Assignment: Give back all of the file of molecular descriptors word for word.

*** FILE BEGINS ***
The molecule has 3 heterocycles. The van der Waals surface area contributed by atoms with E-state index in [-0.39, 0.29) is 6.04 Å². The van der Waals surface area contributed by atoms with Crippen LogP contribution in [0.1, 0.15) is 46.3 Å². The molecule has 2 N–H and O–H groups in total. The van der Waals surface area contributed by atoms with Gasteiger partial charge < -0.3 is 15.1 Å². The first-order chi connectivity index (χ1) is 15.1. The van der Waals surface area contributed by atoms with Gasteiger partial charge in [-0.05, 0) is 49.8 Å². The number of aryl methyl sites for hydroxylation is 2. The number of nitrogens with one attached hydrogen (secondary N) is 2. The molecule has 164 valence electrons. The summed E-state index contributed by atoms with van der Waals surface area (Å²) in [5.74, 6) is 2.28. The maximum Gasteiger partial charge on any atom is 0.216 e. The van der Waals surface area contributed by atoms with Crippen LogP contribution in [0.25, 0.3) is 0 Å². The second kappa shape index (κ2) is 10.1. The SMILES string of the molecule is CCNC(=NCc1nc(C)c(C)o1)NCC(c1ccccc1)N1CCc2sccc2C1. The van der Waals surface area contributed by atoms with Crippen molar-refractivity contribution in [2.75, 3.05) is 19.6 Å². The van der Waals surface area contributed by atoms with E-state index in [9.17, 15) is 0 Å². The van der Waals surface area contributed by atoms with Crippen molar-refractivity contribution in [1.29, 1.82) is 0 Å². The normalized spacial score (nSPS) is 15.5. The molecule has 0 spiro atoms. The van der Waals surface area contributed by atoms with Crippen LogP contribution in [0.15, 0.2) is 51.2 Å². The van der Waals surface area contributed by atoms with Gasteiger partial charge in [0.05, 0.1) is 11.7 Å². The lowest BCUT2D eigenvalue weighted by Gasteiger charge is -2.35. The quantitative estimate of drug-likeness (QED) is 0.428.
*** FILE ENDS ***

The molecule has 3 heterocycles. The van der Waals surface area contributed by atoms with E-state index in [-0.39, 0.29) is 6.04 Å². The van der Waals surface area contributed by atoms with Crippen LogP contribution in [0.1, 0.15) is 46.3 Å². The molecule has 2 N–H and O–H groups in total. The van der Waals surface area contributed by atoms with Gasteiger partial charge < -0.3 is 15.1 Å². The first-order chi connectivity index (χ1) is 15.1. The van der Waals surface area contributed by atoms with Gasteiger partial charge in [-0.05, 0) is 49.8 Å². The number of aryl methyl sites for hydroxylation is 2. The number of nitrogens with one attached hydrogen (secondary N) is 2. The molecule has 164 valence electrons. The summed E-state index contributed by atoms with van der Waals surface area (Å²) in [5.74, 6) is 2.28. The maximum Gasteiger partial charge on any atom is 0.216 e. The van der Waals surface area contributed by atoms with Crippen LogP contribution in [0.25, 0.3) is 0 Å². The second kappa shape index (κ2) is 10.1. The SMILES string of the molecule is CCNC(=NCc1nc(C)c(C)o1)NCC(c1ccccc1)N1CCc2sccc2C1. The van der Waals surface area contributed by atoms with Crippen molar-refractivity contribution in [2.75, 3.05) is 19.6 Å². The van der Waals surface area contributed by atoms with E-state index in [9.17, 15) is 0 Å². The van der Waals surface area contributed by atoms with Crippen molar-refractivity contribution in [1.29, 1.82) is 0 Å². The normalized spacial score (nSPS) is 15.5. The molecule has 0 spiro atoms. The van der Waals surface area contributed by atoms with Crippen LogP contribution in [0.15, 0.2) is 51.2 Å². The van der Waals surface area contributed by atoms with Gasteiger partial charge in [0.05, 0.1) is 11.7 Å². The lowest BCUT2D eigenvalue weighted by Gasteiger charge is -2.35. The quantitative estimate of drug-likeness (QED) is 0.428.